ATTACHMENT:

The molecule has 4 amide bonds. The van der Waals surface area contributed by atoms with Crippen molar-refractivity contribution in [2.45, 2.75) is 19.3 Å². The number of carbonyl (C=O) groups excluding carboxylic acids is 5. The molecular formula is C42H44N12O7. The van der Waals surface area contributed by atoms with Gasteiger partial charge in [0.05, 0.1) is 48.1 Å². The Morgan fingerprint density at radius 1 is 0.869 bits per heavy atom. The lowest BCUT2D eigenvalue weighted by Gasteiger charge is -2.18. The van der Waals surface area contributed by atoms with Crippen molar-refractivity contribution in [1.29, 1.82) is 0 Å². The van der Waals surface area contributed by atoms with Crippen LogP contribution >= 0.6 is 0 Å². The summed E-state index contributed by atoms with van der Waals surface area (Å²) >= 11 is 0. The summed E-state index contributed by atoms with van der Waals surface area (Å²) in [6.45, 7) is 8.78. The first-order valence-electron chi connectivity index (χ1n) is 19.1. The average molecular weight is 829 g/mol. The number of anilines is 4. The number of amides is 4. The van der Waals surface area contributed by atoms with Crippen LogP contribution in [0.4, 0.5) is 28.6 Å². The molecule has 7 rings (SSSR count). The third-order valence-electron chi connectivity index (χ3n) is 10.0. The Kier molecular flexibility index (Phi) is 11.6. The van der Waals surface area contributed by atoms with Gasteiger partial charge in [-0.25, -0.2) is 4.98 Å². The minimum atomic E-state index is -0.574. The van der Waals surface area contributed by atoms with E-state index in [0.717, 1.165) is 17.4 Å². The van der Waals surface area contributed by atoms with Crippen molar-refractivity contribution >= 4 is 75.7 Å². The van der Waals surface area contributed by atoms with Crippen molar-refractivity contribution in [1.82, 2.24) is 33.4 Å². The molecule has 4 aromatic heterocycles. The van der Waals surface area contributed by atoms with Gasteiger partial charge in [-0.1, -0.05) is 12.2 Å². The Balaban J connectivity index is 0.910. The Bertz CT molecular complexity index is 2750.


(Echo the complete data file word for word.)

The molecule has 4 amide bonds. The van der Waals surface area contributed by atoms with Crippen molar-refractivity contribution in [2.45, 2.75) is 19.3 Å². The number of carbonyl (C=O) groups excluding carboxylic acids is 5. The molecular formula is C42H44N12O7. The van der Waals surface area contributed by atoms with Gasteiger partial charge in [0.05, 0.1) is 48.1 Å². The Morgan fingerprint density at radius 1 is 0.869 bits per heavy atom. The lowest BCUT2D eigenvalue weighted by Gasteiger charge is -2.18. The van der Waals surface area contributed by atoms with Crippen molar-refractivity contribution in [1.29, 1.82) is 0 Å². The van der Waals surface area contributed by atoms with Crippen LogP contribution >= 0.6 is 0 Å². The summed E-state index contributed by atoms with van der Waals surface area (Å²) >= 11 is 0. The summed E-state index contributed by atoms with van der Waals surface area (Å²) in [6.45, 7) is 8.78. The first-order valence-electron chi connectivity index (χ1n) is 19.1. The average molecular weight is 829 g/mol. The number of anilines is 4. The number of amides is 4. The van der Waals surface area contributed by atoms with Crippen LogP contribution in [0.4, 0.5) is 28.6 Å². The molecule has 7 rings (SSSR count). The third-order valence-electron chi connectivity index (χ3n) is 10.0. The Kier molecular flexibility index (Phi) is 11.6. The van der Waals surface area contributed by atoms with Gasteiger partial charge in [-0.25, -0.2) is 4.98 Å². The minimum atomic E-state index is -0.574. The van der Waals surface area contributed by atoms with E-state index in [0.717, 1.165) is 17.4 Å². The van der Waals surface area contributed by atoms with Crippen molar-refractivity contribution >= 4 is 75.7 Å². The van der Waals surface area contributed by atoms with Crippen molar-refractivity contribution in [1.82, 2.24) is 33.4 Å². The molecule has 4 aromatic heterocycles. The van der Waals surface area contributed by atoms with Gasteiger partial charge in [-0.1, -0.05) is 12.2 Å². The Balaban J connectivity index is 0.910. The Bertz CT molecular complexity index is 2750.